Sri Lankan advertising seems to know no bounds
It is no secret that the power of the patriarchy dominates mainstream media and marginalises women in Sri Lanka. News and lifestyle entertainment content continue to follow a pattern of male power, whereby it legitimises gender bias.
Recently, a lady was brutally murdered, and her body was found in a suitcase. This caused mass fear and unrest amongst the women in Sri Lanka, provoking the question: Is anyone safe anymore?
There has been an increasing number of controversial advertisements released over the past decade; types of adverts that are deliberately pushing the boundaries of what is deemed acceptable, to generate some noise amongst their target audience. But where do they draw the line? Not at murder it seems.
Amongst the many suitcase memes that emerged over the last few weeks, this disturbing murder seemed to also prompt some careless and unempathetic citizens of our country to jump on this as a way of advertising and marketing their products. Sensitivity to murder, seems, frankly, non-existent.
Speaking to Brunch, Wunderman Thompson Chief Executive Officer (CEO) Alyna Haji Omar commented on the lack of sensitivity in media and advertising in the 21st Century, where it’s well overdue that we begin to draw a line between right and downright insensitive. She began by observing that in both online and offline mainstream media, they continue to portray women within the confines of patriarchal culture, discriminate, and negatively stereotype.
Using examples to validate her point, she added: “When male suicide bombers unleashed a campaign of terror on Easter Sunday, every Muslim woman in a headscarf continues to pay the price for it. When a father rapes his daughter, it is the mother’s fault for working outside the home.”
She further added that the war on drugs soon became an indictment against women, thus eroding social and value systems, playing politics with our wombs, our clothes, our periods, our sexuality, and our bodies while actively suppressing our minds.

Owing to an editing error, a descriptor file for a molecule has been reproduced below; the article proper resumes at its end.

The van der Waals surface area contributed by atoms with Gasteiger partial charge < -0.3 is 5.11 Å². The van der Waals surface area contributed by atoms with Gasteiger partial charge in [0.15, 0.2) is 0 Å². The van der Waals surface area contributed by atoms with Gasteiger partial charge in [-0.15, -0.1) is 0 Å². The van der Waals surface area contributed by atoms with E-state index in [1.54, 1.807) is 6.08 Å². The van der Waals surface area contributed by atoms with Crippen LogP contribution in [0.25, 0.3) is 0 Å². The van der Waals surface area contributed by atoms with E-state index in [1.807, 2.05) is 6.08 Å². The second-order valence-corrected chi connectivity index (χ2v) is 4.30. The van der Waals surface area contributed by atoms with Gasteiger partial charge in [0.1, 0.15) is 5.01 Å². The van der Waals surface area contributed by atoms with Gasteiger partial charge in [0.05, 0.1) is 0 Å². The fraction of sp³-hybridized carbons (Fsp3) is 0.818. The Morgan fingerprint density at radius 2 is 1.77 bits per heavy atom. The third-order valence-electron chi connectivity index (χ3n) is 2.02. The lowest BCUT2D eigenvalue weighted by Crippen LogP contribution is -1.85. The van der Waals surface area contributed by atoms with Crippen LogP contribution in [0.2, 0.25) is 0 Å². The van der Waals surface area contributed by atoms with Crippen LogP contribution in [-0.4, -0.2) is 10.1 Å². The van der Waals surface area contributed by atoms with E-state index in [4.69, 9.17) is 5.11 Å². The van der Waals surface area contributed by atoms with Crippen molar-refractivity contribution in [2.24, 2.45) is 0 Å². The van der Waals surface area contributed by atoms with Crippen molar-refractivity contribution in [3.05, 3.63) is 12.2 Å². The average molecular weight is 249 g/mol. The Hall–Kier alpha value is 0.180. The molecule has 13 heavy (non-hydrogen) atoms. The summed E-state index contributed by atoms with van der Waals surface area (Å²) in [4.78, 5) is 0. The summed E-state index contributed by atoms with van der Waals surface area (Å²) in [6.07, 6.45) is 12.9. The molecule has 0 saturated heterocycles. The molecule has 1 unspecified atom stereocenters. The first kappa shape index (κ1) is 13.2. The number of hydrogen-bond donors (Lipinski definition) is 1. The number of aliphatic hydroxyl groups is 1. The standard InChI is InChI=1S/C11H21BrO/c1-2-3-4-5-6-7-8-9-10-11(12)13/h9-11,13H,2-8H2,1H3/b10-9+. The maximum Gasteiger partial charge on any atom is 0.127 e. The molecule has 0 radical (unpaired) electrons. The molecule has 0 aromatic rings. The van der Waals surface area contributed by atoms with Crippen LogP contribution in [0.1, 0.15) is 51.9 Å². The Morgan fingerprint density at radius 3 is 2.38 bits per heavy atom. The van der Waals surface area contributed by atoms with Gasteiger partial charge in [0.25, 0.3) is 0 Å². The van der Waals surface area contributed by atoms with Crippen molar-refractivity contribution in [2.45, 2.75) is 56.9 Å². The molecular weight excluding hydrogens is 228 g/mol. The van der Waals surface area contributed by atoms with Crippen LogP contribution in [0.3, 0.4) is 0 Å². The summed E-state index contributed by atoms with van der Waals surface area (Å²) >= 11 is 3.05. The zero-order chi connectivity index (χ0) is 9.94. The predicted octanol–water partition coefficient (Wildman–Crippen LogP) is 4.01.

In response to the lack of sensitivity in media and advertising, she also observed that Sri Lanka’s ability to lead change and champion progress is devastating, adding: “A man – a policeman no less; someone charged with protecting us, slaughters a woman in the most heinous way only to become the ‘pora’-end of sick jokes and callous fun.”
One could argue that advertisements of this nature aren’t too vulgar, but rather picks at the consumers’ over-sensitivity. But if we make light of a murder, then what are the odds that over time, such a heinous crime stops being viewed as a crime? Alternatively, one could also argue that sometimes advertisements, however controversial, can still get across a powerful message, raising awareness on world issues or supporting equality, encouraging debate and engagement, but it seems as though the line between raising awareness and it being morally disturbing has become blurred by selfish desires to sell a product.
Suggesting ways to fix this gross demonstration of insensitivity and egocentric wants, Haji Omar explained that one only needs to observe the gender portrayal across news, teledramas, and advertising to understand why and how we got here. Only then will anyone using a cold-blooded murder for the sole reason of selfish gain, understand their stance and know the limits.
There’s no doubt that controversial adverts can create debate and garner an astronomical amount of attention for a brand. Although it might not be for the “right” reason, it puts the brand in the spotlight – after all, it is said that “any publicity is good publicity”. Although critics might not always agree with the message of an advert, there’s no doubt that it can make the brand stick in people’s minds. Meanwhile, the question remains whether we, as the general public, could band together to condemn such behaviour in the media that we consume on a daily basis, and propel change.